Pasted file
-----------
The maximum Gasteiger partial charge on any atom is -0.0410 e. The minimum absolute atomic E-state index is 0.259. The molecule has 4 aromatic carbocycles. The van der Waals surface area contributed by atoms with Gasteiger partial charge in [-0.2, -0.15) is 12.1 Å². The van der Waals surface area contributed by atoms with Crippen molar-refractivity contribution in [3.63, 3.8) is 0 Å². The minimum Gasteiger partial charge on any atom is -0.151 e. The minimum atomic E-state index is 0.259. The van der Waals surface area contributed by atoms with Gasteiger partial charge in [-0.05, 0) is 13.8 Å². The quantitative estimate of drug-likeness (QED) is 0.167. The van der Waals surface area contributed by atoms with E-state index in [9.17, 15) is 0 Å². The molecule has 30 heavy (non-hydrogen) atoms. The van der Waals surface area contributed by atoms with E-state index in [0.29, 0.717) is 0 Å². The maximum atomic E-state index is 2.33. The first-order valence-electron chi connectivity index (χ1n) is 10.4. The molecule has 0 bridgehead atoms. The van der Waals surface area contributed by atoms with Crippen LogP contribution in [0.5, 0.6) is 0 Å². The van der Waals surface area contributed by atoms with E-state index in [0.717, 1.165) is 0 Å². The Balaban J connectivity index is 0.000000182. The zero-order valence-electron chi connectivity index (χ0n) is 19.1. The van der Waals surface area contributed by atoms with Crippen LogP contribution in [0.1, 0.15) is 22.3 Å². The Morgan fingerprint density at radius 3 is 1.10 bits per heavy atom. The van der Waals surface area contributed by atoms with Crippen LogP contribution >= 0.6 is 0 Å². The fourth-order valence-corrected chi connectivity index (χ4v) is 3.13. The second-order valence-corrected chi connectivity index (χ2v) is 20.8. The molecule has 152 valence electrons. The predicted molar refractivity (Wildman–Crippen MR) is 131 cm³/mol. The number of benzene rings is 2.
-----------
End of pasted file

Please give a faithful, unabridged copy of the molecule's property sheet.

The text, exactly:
The maximum Gasteiger partial charge on any atom is -0.0410 e. The minimum absolute atomic E-state index is 0.259. The molecule has 4 aromatic carbocycles. The van der Waals surface area contributed by atoms with Gasteiger partial charge in [-0.2, -0.15) is 12.1 Å². The van der Waals surface area contributed by atoms with Crippen molar-refractivity contribution in [3.63, 3.8) is 0 Å². The minimum Gasteiger partial charge on any atom is -0.151 e. The minimum atomic E-state index is 0.259. The van der Waals surface area contributed by atoms with Gasteiger partial charge in [-0.05, 0) is 13.8 Å². The quantitative estimate of drug-likeness (QED) is 0.167. The van der Waals surface area contributed by atoms with E-state index in [9.17, 15) is 0 Å². The molecule has 30 heavy (non-hydrogen) atoms. The van der Waals surface area contributed by atoms with E-state index in [0.29, 0.717) is 0 Å². The maximum atomic E-state index is 2.33. The first-order valence-electron chi connectivity index (χ1n) is 10.4. The molecule has 0 bridgehead atoms. The van der Waals surface area contributed by atoms with Crippen LogP contribution in [0.5, 0.6) is 0 Å². The van der Waals surface area contributed by atoms with E-state index in [0.717, 1.165) is 0 Å². The Balaban J connectivity index is 0.000000182. The zero-order valence-electron chi connectivity index (χ0n) is 19.1. The van der Waals surface area contributed by atoms with Crippen LogP contribution in [0.1, 0.15) is 22.3 Å². The Morgan fingerprint density at radius 3 is 1.10 bits per heavy atom. The van der Waals surface area contributed by atoms with Crippen LogP contribution >= 0.6 is 0 Å². The fourth-order valence-corrected chi connectivity index (χ4v) is 3.13. The second-order valence-corrected chi connectivity index (χ2v) is 20.8. The molecule has 152 valence electrons. The predicted molar refractivity (Wildman–Crippen MR) is 131 cm³/mol. The number of benzene rings is 2.